When should I skip purchasing travel insurance?
As with any time you deal with insurance, it all comes down to balancing your risk and the cost to eliminate/reduce such risk. Not every trip calls for the purchase of travel insurance. So when is your risk relatively low and your money will probably be better spent elsewhere (hotel upgrade anyone?)?
And the answer is – drumroll, please…. Domestic travel with no other pre-paid expenses.
One of the biggest cost factors of travel insurance is the medical portion as emergency medical costs can add up quickly. When you travel domestically, this is not an issue since your medical plan will cover any emergencies in the US.
The real value of domestic travel insurance
The only real value in a travel insurance policy when you travel domestically is the reimbursement for the cost of non-refundable plane tickets. In this situation, it comes down to figuring out the cost of travel insurance vs. the financial risk that you agree to undertake. If you scored a super cheap deal on a trip to Florida for $95 and plan on staying there with friends – probably not worth it. If we are talking about $500-$600 a ticket, it might make sense depending on your financial situation and other trip variables.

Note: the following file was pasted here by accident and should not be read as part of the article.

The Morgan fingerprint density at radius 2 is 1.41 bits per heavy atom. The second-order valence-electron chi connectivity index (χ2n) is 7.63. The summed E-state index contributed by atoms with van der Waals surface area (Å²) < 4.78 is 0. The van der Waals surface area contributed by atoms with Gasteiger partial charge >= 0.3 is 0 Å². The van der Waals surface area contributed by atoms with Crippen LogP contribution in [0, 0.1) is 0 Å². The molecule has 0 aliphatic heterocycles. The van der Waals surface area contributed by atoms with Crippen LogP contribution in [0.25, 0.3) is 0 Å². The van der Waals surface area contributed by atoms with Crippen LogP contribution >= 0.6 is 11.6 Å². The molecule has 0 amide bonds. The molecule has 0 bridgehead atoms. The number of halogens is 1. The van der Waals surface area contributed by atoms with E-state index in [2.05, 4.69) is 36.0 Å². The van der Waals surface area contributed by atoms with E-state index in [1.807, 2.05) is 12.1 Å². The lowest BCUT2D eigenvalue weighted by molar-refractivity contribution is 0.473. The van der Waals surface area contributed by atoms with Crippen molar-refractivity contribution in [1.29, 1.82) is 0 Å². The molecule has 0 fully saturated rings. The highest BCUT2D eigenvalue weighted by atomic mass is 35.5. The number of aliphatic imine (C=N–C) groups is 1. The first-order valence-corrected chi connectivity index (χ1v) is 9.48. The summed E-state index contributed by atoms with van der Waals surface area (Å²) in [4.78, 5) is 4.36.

Purchase your travel insurance soon after booking your trip.~ Broker Tip!
Many providers require you to purchase the travel insurance within 10 days of finalizing travel arrangement to be covered for pre-existing conditions.
Decide if you need travel insurance
Once you booked the trip and all the arrangements are finalized, decide if you need to purchase the insurance. Consider the money you stand to lose if the trip got unexpectedly canceled and decide if this is an acceptable risk.
Check with your credit card
Many credit cards such as AMEX and Visa offer limited travel insurance protection if you book the trip with their credit card at no additional cost. The coverage will not be as robust; however, for a quick domestic trip, it just might be enough.
Get a few quotes
Reach out to a few insurance providers and compare quotes. Pay special attention to the fine print and any exclusions the policy entails. If you want to ensure any pre-existing conditions, discuss with your representative before signing on the dotted line.
If the travel was booked through a travel agent, they should be able to help you get a quote as well.
Read your policy!
This step is usually not done until something goes awry. Skip at your own risk! It’s essential to read your policy to make sure that nothing was left out or accidentally excluded (especially important in case of pre-existing conditions), as well as getting familiar with instructions on how to submit a claim, the required documentation to get the claim approved, etc.
About the Author
As a former insurance broker for over 10 years, Olga has deep knowledge of insurance concepts and policies. She is passionate about helping others understand the insurance policies they are purchasing and find policies that suit their unique needs.